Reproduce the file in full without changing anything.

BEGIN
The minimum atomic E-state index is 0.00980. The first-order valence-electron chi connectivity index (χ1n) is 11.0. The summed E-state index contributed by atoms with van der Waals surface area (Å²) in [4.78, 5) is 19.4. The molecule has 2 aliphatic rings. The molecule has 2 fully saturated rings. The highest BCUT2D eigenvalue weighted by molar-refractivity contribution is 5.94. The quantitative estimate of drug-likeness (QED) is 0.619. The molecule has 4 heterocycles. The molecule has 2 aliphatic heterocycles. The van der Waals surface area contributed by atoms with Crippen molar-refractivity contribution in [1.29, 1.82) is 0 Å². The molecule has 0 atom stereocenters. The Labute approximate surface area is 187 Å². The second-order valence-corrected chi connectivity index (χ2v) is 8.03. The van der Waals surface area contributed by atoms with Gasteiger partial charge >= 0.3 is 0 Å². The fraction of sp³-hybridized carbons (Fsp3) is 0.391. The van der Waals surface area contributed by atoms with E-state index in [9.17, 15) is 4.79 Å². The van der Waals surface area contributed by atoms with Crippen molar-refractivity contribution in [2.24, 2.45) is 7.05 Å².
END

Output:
The minimum atomic E-state index is 0.00980. The first-order valence-electron chi connectivity index (χ1n) is 11.0. The summed E-state index contributed by atoms with van der Waals surface area (Å²) in [4.78, 5) is 19.4. The molecule has 2 aliphatic rings. The molecule has 2 fully saturated rings. The highest BCUT2D eigenvalue weighted by molar-refractivity contribution is 5.94. The quantitative estimate of drug-likeness (QED) is 0.619. The molecule has 4 heterocycles. The molecule has 2 aliphatic heterocycles. The van der Waals surface area contributed by atoms with Crippen molar-refractivity contribution in [1.29, 1.82) is 0 Å². The molecule has 0 atom stereocenters. The Labute approximate surface area is 187 Å². The second-order valence-corrected chi connectivity index (χ2v) is 8.03. The van der Waals surface area contributed by atoms with Gasteiger partial charge >= 0.3 is 0 Å². The fraction of sp³-hybridized carbons (Fsp3) is 0.391. The van der Waals surface area contributed by atoms with E-state index in [9.17, 15) is 4.79 Å². The van der Waals surface area contributed by atoms with Crippen molar-refractivity contribution in [2.24, 2.45) is 7.05 Å².